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Securing Device Interfaces - A Better Approach than Sending an SD

In a number past articles here in The NT Insider, we've discussed various methods for securing device interfaces.One method we discussed was building a Security Descriptor (SD) that describes the security you want applied to a device interface back in a user mode app (using all the clever user-mode APIs, as appropriate). The app then sends this self-relative SD to the driver using a predefined IOCTL. The driver stores the SD away for later use. On each IOCTL that the driver wants to protect, it does an SeAccessCheck() of the user's current security credentials against the stored-away SD.

The problem with this approach is that it is tied to the thread that you are testing against. The thread's security context may not be the same as the one that was used to open the device in the first place. That means that it strays from the traditional semantics of all the access rights being computed up front and stored in the handle. So, if ThreadA opens the device, then dups the handle to another process, the kind of test described would violate the premise that the handle would have full fidelity access to the device. So, while the security check works, it's not fully consistent with how the Windows architecture defines the relationship between handles and devices.

A different way to handle this problem that preserves the handle semantics is to create a second, protected, interface. Anyone with WRITE_DAC access to this device could change the security descriptor on it. Thus, the user mode app, as easily as constructing a security descriptor and sending it down via an IOCTL to your driver (as in the previous method) could call SetKernelObjectSecurity() to directly change the device object's security.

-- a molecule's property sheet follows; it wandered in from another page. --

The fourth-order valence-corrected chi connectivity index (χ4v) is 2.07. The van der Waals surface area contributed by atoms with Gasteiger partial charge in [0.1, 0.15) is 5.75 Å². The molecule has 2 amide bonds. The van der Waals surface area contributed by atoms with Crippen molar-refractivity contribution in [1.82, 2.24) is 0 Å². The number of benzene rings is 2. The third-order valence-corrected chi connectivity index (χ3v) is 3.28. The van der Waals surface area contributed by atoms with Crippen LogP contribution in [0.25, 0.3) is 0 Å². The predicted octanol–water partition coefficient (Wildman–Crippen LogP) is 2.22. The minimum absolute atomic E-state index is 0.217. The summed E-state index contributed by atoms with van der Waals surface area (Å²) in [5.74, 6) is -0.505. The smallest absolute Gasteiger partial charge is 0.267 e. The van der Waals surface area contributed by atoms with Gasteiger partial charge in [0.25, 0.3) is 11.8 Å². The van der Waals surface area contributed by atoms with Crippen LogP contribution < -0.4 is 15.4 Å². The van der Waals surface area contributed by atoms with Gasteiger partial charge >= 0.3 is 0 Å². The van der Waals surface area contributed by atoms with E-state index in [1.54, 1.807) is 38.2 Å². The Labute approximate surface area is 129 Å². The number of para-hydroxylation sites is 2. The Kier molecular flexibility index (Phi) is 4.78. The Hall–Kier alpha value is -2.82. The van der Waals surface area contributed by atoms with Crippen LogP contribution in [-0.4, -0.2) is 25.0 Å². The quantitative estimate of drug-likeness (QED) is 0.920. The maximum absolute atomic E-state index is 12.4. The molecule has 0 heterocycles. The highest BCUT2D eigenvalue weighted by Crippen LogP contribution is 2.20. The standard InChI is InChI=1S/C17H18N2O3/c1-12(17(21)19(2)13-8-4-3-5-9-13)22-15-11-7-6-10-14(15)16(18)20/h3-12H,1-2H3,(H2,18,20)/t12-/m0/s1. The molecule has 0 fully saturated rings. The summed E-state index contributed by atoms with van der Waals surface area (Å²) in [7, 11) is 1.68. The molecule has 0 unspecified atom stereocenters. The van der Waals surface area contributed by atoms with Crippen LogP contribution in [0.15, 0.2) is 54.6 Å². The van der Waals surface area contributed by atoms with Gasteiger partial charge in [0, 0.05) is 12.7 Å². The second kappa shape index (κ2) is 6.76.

In trying to solve a problem such as attaching appropriate security to a Device Object, it's important to look across the entire spectrum of possible solutions. The difficulty in doing this lies in the fact that few people understand possible solutions that exist in both kernel mode and user mode. In this case, it's clear that there's a ready made solution available to user-mode applications.

Related Articles
Keeping Secrets - Windows Security (Part III)
Keeping Secrets - Windows NT Security (Part II)
Keeping Secrets - Windows NT Security (Part I)
You've Gotta Use Protection -- Inside Driver & Device Security
Still Feeling Insecure? - IoCreateDeviceSecure( ) for Windows 2K/XP/.NET
Locking Down Drivers - A Survey of Techniques
What is Coming with Vista - Limited User Access

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